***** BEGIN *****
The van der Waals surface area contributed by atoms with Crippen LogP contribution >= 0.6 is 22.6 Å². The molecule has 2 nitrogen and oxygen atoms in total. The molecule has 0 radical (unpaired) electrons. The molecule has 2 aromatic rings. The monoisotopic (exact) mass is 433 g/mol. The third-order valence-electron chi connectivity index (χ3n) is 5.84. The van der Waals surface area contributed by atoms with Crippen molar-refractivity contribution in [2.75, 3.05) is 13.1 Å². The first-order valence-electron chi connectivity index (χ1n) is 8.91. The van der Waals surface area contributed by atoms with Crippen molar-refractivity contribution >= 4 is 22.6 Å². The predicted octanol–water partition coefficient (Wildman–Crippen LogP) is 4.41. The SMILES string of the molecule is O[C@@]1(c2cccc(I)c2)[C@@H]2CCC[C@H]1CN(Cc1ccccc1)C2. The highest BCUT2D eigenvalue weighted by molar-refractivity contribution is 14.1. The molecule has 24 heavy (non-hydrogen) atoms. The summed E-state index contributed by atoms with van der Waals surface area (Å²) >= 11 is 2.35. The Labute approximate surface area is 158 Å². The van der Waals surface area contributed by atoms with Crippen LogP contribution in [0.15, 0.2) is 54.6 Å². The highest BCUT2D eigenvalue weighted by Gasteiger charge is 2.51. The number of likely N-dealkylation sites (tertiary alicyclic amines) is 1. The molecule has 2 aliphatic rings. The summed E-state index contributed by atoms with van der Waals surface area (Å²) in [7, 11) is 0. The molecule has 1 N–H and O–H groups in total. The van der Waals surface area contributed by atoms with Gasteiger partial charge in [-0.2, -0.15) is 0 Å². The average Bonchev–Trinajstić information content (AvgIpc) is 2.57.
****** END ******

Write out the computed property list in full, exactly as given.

The van der Waals surface area contributed by atoms with Crippen LogP contribution >= 0.6 is 22.6 Å². The molecule has 2 nitrogen and oxygen atoms in total. The molecule has 0 radical (unpaired) electrons. The molecule has 2 aromatic rings. The monoisotopic (exact) mass is 433 g/mol. The third-order valence-electron chi connectivity index (χ3n) is 5.84. The van der Waals surface area contributed by atoms with Crippen molar-refractivity contribution in [2.75, 3.05) is 13.1 Å². The first-order valence-electron chi connectivity index (χ1n) is 8.91. The van der Waals surface area contributed by atoms with Crippen molar-refractivity contribution >= 4 is 22.6 Å². The predicted octanol–water partition coefficient (Wildman–Crippen LogP) is 4.41. The SMILES string of the molecule is O[C@@]1(c2cccc(I)c2)[C@@H]2CCC[C@H]1CN(Cc1ccccc1)C2. The highest BCUT2D eigenvalue weighted by molar-refractivity contribution is 14.1. The molecule has 24 heavy (non-hydrogen) atoms. The summed E-state index contributed by atoms with van der Waals surface area (Å²) >= 11 is 2.35. The Labute approximate surface area is 158 Å². The van der Waals surface area contributed by atoms with Crippen LogP contribution in [0.15, 0.2) is 54.6 Å². The highest BCUT2D eigenvalue weighted by Gasteiger charge is 2.51. The number of likely N-dealkylation sites (tertiary alicyclic amines) is 1. The molecule has 2 aliphatic rings. The summed E-state index contributed by atoms with van der Waals surface area (Å²) in [7, 11) is 0. The molecule has 1 N–H and O–H groups in total. The van der Waals surface area contributed by atoms with Gasteiger partial charge in [-0.2, -0.15) is 0 Å². The average Bonchev–Trinajstić information content (AvgIpc) is 2.57.